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Gunshot Wound, Traumatic Cervical Spine Injury

On July 9, 2022, Ajani “AJ” Gumbs’ life changed forever. When a mass shooting happened at a community event, the then 15-year-old was an innocent bystander. AJ’s mother, Kimberly Smith, received the call that no parent can begin to imagine: Her son had been shot. She didn’t have a moment to process the excruciating shockwaves of the phone call—she left her home immediately to get to AJ. “This took me past the point of heartbreak,” Kimberly said. “My soul was shattered.”

AJ was taken to Lake Martin Community Hospital in Tallapoosa County, where he and his family live. Shortly following admission, his care team decided it would be necessary to transfer him to Children’s of Alabama. That evening, AJ began his more-than 100-day journey as an inpatient at Children’s.

In the Children’s Pediatric Intensive Care Unit (PICU), AJ was treated for the gunshot wound—which was in his right shoulder—and subsequent paraplegia. Initially, he didn’t require respiratory support, but due to swelling around his spine and other complications given the type of injury, he quickly needed endotracheal intubation. AJ was cognitively intact, but the endotracheal tube took away his ability to speak. This was when AJ and his mom met Macy Harvey, a speech-language pathologist at Children’s. “She came in with a smile, and I knew we would be in good hands,” Kimberly said. Harvey and AJ established a simple yes/no system with various categories to keep communication as direct and accessible as possible. As AJ’s condition continued to worsen, he was unable to use his limbs and couldn’t use a communication board. But he was visually tracking consistently, so Harvey had an idea that would allow AJ to have a voice: He could use an eye-gaze communication device, which would enable him to use eye movements to select symbols, letters and quick phrases. He was the perfect candidate because although he couldn’t physically communicate his thoughts, desires and needs, his language skills were intact. Harvey contacted the local Children’s Rehabilitation Services, who loaned a device to AJ.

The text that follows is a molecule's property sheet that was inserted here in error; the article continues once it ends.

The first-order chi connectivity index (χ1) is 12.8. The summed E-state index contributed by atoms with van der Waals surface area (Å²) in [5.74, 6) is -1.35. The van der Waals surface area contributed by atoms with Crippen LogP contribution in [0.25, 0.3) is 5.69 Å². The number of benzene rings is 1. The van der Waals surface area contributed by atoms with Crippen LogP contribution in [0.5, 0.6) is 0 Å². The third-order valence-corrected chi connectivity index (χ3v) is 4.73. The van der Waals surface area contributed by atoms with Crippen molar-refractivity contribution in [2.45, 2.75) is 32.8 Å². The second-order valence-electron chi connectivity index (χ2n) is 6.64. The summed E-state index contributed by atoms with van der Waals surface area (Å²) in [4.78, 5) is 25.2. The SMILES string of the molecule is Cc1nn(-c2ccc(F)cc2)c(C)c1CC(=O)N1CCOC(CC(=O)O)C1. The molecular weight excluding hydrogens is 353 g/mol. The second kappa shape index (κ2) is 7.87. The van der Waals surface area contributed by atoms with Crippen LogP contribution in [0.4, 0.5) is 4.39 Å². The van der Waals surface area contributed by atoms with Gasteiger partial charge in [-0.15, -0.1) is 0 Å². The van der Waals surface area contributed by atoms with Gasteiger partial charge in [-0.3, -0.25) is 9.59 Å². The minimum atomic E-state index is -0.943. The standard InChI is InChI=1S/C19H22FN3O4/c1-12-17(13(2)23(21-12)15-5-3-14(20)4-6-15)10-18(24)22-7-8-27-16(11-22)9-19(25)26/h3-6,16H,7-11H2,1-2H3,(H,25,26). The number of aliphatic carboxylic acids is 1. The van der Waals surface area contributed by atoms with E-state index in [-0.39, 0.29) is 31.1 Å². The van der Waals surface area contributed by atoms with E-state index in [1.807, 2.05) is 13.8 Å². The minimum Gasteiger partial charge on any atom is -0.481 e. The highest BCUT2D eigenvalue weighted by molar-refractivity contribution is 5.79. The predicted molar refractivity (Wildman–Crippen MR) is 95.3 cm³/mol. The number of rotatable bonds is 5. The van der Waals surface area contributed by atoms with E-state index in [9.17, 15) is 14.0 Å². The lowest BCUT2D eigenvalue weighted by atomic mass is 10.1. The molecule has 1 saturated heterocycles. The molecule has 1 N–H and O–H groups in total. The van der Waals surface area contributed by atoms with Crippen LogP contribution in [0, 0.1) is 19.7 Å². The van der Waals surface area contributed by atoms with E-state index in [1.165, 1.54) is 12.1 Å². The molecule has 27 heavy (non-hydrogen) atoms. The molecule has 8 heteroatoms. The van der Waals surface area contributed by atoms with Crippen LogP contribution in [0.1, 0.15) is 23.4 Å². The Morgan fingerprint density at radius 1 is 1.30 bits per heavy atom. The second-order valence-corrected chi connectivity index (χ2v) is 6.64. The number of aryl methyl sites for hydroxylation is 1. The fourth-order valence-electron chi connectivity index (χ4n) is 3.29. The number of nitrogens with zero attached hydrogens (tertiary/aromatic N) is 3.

AJ quickly became acquainted with the technology. On the first try, he used his eyes to type out an entire paragraph. He had many thoughts to share, but they weren’t about him. Instead, Harvey saw AJ's deep empathy for others as he shared his concern for his brother, who was with him at the time of the incident, and how his mother and father were coping. “AJ was the one lying in bed, unable to move, unable to vocalize, unable to eat and drink, and yet his concerns were about those around him,” she said. “I was given a small glimpse into his incredibly positive perspective on his circumstances and hopeful outlook on his future.”

After more than 100 days at Children’s, AJ was able to go home just in time for Thanksgiving on November 21, 2022. He’s now on a ventilator, and while he has moments when he can talk on his own, he still uses the eye-tracking device to communicate. “This has been his voice for us,” Kimberly said.

He continues to recover, regularly visiting the Children’s Pulmonary Technology Dependence Program. “We consider them family,” Kimberly explained when talking about AJ’s care team at Children’s. “Macy (Harvey) was the greatest during this time. Seeing her and hearing her voice every day is what got us through. She always cared, encouraged and motivated us.”

“AJ has an incredibly bright future ahead,” Harvey said. Before the shooting, he wanted to be a motivational speaker. This journey hasn’t halted his dream; it has encouraged it – inspiring others to be courageous amidst adversity.